Longline fisheries continue to drive albatross declines
A new global estimate of the impact of longline fisheries on seabirds reveals that, despite efforts to reduce seabird deaths, upwards of 300,000 birds are still being killed every year. The study by scientists from BirdLife International and the RSPB is published in the journal Endangered Species Research. It is a powerful reminder of how far we still need to go to ensure ecologically responsible fishing.
Since the 1980s, scientists have linked global declines of albatrosses and other seabirds with ‘incidental catch’ in longline fisheries. Adult and juvenile birds become snared on hooks attached to the lines, which can be over a hundred kilometres long, and are dragged underwater to a premature death. Dr Orea Anderson, policy officer for the Global Seabird Programme and lead author of this study said, “It is little wonder that so many of the affected seabird species are threatened with extinction - their slow rate of reproduction is simply incapable of compensating for losses on the scale this study has demonstrated.” A major factor determining this huge estimate is the emergence of fleets, with previously unaccounted for bycatch problems, adding to the global tally.
While some fisheries have reduced their impacts on seabirds, we are only just becoming aware of problems in others - hampered by a lack of data. The Spanish longline fleet on the Gran Sol grounds off SW Ireland is one such fleet, with preliminary data suggesting it may be responsible for killing large numbers of seabirds, potentially upwards of 50,000 annually, mostly shearwaters and fulmars. The Japanese tuna fleet came second in scale – over 20,000 killed each year, but with the largest impact on albatrosses.
Despite an exhaustive review, substantial data gaps remain (e.g. Nordic, Asian distant water, and Mediterranean fleets) and until these are filled it is impossible to gauge the true impact of global longline activities on seabirds. However, the continued declining trends in many seabirds remain a cause for grave concern. Seventeen out of 22 albatross species are threatened with extinction with the main threat coming from mortality in fisheries.
Some fisheries have enforced strict regulations, resulting in substantial bycatch reductions in recent years. Seabird deaths around South Georgia in the CCAMLR zone of the Southern Ocean have declined by 99% since regulations were enforced. South Africa achieved a drop of 85% bycatch in its foreign-licensed fleet in 2008, when a cap was placed on the number of seabird deaths permitted. More recently, in April 2011, Brazil passed a law requiring the use of stringent seabird bycatch measures in their domestic tuna longline fleets. But the problem is so global in scale that every fishing nation has a role to play in alleviating this needless waste of marine life.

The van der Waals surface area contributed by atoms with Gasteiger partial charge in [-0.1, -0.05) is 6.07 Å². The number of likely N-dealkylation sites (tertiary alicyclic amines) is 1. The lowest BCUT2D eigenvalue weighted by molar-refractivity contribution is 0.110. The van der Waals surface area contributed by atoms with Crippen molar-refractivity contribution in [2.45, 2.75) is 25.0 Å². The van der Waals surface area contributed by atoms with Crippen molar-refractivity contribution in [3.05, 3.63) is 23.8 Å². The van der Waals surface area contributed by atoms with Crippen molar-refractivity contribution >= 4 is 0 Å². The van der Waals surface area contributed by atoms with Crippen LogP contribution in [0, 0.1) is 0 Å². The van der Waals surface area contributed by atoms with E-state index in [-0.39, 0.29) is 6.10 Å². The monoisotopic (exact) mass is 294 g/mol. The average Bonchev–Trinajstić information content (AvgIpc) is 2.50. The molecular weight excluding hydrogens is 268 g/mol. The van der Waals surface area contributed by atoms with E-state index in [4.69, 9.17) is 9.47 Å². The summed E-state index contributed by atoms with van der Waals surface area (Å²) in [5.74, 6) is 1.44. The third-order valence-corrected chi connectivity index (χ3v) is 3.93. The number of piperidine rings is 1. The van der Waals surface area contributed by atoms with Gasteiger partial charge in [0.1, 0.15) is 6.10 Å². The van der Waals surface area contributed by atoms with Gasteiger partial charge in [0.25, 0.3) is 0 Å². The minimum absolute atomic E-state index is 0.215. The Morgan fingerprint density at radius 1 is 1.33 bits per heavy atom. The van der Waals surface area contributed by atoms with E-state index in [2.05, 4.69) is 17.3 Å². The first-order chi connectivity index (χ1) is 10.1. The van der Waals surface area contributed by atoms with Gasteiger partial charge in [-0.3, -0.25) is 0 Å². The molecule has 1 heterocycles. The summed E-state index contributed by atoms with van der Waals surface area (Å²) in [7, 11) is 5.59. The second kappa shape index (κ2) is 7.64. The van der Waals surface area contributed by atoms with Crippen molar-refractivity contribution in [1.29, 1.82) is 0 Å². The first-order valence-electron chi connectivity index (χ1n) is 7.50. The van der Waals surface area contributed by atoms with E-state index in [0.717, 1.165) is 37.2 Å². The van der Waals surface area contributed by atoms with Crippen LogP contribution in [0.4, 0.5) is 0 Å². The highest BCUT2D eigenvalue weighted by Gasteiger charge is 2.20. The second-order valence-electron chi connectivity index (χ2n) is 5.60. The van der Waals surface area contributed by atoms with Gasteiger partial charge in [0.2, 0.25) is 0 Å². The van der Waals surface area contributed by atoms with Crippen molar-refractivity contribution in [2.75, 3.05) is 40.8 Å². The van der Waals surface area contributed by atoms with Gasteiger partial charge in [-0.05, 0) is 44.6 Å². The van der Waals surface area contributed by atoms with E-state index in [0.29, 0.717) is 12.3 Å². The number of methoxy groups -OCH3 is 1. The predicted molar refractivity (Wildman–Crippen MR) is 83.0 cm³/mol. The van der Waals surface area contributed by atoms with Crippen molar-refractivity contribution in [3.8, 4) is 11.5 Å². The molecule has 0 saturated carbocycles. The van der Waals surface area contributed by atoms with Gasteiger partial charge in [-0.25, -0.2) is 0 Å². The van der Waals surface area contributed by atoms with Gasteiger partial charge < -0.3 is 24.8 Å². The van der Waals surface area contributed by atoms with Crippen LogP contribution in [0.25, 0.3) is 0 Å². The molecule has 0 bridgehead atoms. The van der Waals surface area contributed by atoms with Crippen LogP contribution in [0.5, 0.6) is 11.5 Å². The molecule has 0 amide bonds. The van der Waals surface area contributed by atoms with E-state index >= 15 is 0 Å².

BirdLife International and RSPB’s Global Seabird Programme call on regional fisheries management organisations and industry to protect seabirds through the use of simple, cost-effective mitigation measures that have been proven to reduce the threat of bycatch. They are also working to be part of the solution: the Albatross Task Force, founded by the RSPB and BirdLife International, works directly with fishermen and fishery managers in seven countries (bycatch hotspots) worldwide to reduce the number of seabirds being killed.
Dr. Cleo Small, senior policy officer for the Global Seabird Programme and co-author of the review, commented: “Using simple bird-scaring lines and weighting of hooks as they enter the water could dramatically reduce the number of seabirds being killed. “With the UK’s Overseas Territories in the South Atlantic holding a third of the world’s breeding albatrosses, the UK has a major responsibility to ensure seabird-friendly fisheries. As for the EU, the findings of this review place a heavy onus on the forthcoming EU Plan of Action for Seabirds to deliver a robust set of remedial measures capable of reducing the impact of longline and other fisheries on seabird populations in EU waters and beyond.”